John Merwin on Father’s Day
USED TO BE I sometimes carried my infant son in a backpack when I went flyfishing. The photo shows one such instance back in 1979. Now 32 years later, he is bigger, stronger, and sometimes even smarter than I am. That’s what I think about on Father’s Day; not so much about a particular day, but rather fatherhood as a continuum.
There has always been fishing in it somehow, this fatherhood thing, but it’s never been the most important part. On a recent extended-family trip to Florida and when the fishing didn’t amount to much, the most fun I had was in playing with my young granddaughter. She came along with her father, namely my son and the kid in the backpack. My own father, had he not died last year, would have loved it.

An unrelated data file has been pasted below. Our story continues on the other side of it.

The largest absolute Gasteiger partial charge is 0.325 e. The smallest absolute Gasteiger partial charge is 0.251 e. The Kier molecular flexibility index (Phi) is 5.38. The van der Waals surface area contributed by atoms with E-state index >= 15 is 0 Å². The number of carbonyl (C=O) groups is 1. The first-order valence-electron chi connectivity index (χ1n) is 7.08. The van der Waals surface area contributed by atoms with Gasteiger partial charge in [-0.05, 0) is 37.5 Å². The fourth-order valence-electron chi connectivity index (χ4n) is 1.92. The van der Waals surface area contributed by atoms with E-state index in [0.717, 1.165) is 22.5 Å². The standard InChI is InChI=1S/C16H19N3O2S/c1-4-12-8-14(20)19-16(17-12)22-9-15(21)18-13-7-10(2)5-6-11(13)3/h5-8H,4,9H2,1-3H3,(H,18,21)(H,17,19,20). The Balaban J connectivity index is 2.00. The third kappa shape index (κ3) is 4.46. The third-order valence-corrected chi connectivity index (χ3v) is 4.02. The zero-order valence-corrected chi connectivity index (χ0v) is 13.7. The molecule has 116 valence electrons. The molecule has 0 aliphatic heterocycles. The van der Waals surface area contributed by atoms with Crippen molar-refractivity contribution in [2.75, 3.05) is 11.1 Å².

Eventually, it was time for us all to go for dinner as arranged by my son at some flossy restaurant. He looked at me and told me I had to tuck in my shirt. “It’s that kind of place, Dad. You got after me for years to tuck in my shirt. Now I’m telling you: Tuck in your shirt.” So I did. Such is fatherhood.